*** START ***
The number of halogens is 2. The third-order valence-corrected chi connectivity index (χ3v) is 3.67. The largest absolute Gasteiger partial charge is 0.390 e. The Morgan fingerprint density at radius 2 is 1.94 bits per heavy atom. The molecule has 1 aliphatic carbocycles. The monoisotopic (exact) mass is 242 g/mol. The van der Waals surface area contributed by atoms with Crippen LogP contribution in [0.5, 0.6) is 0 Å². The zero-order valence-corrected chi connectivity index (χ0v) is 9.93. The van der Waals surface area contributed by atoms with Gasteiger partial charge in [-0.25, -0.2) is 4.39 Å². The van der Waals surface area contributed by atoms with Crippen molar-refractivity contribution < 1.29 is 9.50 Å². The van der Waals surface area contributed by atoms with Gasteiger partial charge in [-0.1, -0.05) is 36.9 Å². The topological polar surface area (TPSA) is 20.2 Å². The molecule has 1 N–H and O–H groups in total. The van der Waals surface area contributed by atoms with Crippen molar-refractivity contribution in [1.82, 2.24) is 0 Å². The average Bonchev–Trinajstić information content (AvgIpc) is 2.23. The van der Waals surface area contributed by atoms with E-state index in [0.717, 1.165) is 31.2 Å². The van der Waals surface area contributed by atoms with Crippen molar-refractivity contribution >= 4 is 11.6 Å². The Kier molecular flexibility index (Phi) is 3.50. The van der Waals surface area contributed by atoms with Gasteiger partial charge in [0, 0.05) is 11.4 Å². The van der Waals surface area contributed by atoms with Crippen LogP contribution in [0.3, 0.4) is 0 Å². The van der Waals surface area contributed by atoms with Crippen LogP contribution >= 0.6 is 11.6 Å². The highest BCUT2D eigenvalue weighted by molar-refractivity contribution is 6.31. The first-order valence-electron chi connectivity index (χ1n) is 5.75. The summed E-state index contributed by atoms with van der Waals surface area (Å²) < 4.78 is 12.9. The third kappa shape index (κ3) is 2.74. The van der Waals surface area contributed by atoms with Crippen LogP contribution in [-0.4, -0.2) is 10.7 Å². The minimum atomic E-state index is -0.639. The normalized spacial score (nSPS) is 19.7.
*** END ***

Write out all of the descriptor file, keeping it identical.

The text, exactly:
The number of halogens is 2. The third-order valence-corrected chi connectivity index (χ3v) is 3.67. The largest absolute Gasteiger partial charge is 0.390 e. The Morgan fingerprint density at radius 2 is 1.94 bits per heavy atom. The molecule has 1 aliphatic carbocycles. The monoisotopic (exact) mass is 242 g/mol. The van der Waals surface area contributed by atoms with Crippen LogP contribution in [0.5, 0.6) is 0 Å². The zero-order valence-corrected chi connectivity index (χ0v) is 9.93. The van der Waals surface area contributed by atoms with Gasteiger partial charge in [-0.25, -0.2) is 4.39 Å². The van der Waals surface area contributed by atoms with Crippen molar-refractivity contribution < 1.29 is 9.50 Å². The van der Waals surface area contributed by atoms with Gasteiger partial charge in [-0.1, -0.05) is 36.9 Å². The topological polar surface area (TPSA) is 20.2 Å². The molecule has 1 N–H and O–H groups in total. The van der Waals surface area contributed by atoms with Crippen molar-refractivity contribution in [1.82, 2.24) is 0 Å². The average Bonchev–Trinajstić information content (AvgIpc) is 2.23. The van der Waals surface area contributed by atoms with E-state index in [0.717, 1.165) is 31.2 Å². The van der Waals surface area contributed by atoms with Crippen molar-refractivity contribution >= 4 is 11.6 Å². The Kier molecular flexibility index (Phi) is 3.50. The van der Waals surface area contributed by atoms with Gasteiger partial charge in [0, 0.05) is 11.4 Å². The van der Waals surface area contributed by atoms with Crippen LogP contribution in [0.3, 0.4) is 0 Å². The van der Waals surface area contributed by atoms with Crippen LogP contribution >= 0.6 is 11.6 Å². The highest BCUT2D eigenvalue weighted by molar-refractivity contribution is 6.31. The first-order valence-electron chi connectivity index (χ1n) is 5.75. The summed E-state index contributed by atoms with van der Waals surface area (Å²) < 4.78 is 12.9. The third kappa shape index (κ3) is 2.74. The van der Waals surface area contributed by atoms with Crippen LogP contribution in [-0.4, -0.2) is 10.7 Å². The minimum atomic E-state index is -0.639. The normalized spacial score (nSPS) is 19.7.